A Mwami must not die a natural death, if this happens the entire land might “die”. The chief is strangulated when “moribund”. The corpse is then smoked on a “claie” in the chief’s cemetery for a period of two months, while it is guarded by the college of initiators. A larva taken from the corpse by Muginga is nourished with honey; it is supposed to transform into a leopard. The body is left there. Every year Muhinga visits the place ringing the bell/beating the gong. Spirits arrive there as leopards.
Stools (bifumi or ndebe) are reserved for the chief and two dignitaries; Nakasiba is seated on the right of him and Nabuhalu on his left. Drums are very important.. Six to ten drums are associated with the Mwami: kalinga is the most important drum; it is beaten by Ndamusa, a man selected in the group of Nabaganda at the enthronement rites.
Byaliho are counsellors, they generally are the Bazyoga who got land after the chief is fully installed and settled on it, each one of them leaving a kinsman for the continuing functions of Bazyoga. The children of a Mwami are Mutwale and generally they are not Byaliho.
The Bazyoga and their ancestors left with Mwami from Lwindi!!!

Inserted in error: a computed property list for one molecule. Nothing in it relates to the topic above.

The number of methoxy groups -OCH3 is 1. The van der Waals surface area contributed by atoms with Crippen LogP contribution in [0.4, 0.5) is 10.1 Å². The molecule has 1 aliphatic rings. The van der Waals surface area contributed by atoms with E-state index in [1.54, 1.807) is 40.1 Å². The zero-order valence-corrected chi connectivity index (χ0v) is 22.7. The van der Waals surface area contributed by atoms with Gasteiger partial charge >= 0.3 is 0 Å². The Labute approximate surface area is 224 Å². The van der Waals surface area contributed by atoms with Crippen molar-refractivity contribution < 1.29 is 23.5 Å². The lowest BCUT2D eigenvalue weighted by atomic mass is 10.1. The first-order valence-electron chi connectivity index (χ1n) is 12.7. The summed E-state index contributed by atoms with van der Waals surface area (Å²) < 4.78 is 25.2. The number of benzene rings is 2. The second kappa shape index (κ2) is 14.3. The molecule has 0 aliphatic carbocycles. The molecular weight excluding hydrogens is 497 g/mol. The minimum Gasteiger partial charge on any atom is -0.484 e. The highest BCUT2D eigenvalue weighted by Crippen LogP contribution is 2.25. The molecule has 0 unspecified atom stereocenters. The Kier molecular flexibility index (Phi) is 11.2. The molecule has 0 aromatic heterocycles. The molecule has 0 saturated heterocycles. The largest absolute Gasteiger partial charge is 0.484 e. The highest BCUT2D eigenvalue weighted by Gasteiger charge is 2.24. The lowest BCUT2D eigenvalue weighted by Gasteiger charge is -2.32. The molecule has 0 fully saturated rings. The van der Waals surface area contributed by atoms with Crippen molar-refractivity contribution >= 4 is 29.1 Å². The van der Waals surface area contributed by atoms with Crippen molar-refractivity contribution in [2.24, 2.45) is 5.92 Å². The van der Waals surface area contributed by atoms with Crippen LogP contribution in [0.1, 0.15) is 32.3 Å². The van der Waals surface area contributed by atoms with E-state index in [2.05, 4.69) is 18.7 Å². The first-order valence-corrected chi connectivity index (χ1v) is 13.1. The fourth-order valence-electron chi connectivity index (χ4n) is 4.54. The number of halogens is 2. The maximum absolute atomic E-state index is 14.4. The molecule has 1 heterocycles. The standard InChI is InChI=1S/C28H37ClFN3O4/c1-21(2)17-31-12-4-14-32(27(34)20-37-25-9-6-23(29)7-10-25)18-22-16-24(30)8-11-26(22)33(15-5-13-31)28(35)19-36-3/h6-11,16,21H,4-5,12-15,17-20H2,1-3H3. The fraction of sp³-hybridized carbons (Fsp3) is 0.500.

There are chefs de groupe and village headmen; e.g. Makobola, Bahalu clan, is said to be one of the chefs-de-groupe
Note That the small group of Banalenge are found in several villages (Kabimba, Kalungwe, Kasenga etc.) that are identified as Bazyoba.
The matters of kihugo (= eser; the land; the country) settled by Mwami, Byaliho and Banyambale
The ancestral cult is practiced in small shrines erected near the houses, in which hey place two quartz stones adorned with red lines (red obtained from red stone). Among the other cults:
- Nyabingi cult, consulted for sickness, trade of cattle etc. trips. Nabingi manifests himself through the mouth of a woman; during the procedures she shakes a calabash rattle (containing seeds and medicines) and holds a small bamboo.
- Mungandjagulu . spirit of Lake Tanganyika who favors fishing; communicates through a mufumu; offerings are taken to shores of Lake and then trasports in dugout to some area in the Lake.
- Mutambala makes children sick; offerings
- Shalamba: spirit of Lwenge. In Kashekebwe there is a tall stone rubbed with white clay and planted in the ground, surrounded by luhero Annual ceremonies supervised by Muhinga.
Notes on Vira by Moeller 1936 p. 136-137
Of Banialenge stock, originate in Manyema, where lived in Kulionga area (Lega); following internal fighting moved under chief Kirunga to their present habitat about three centuries ago; the lake was then close to the mountains;
Settle in unoccupied area between Haute Sanga and Shanza river (in Bubembe) following wars in Ulindi region Bangobango and Hamba (take name Bafulero) arrive; push Vira back, leave to Rundi plain between the Kiliba river and Lake.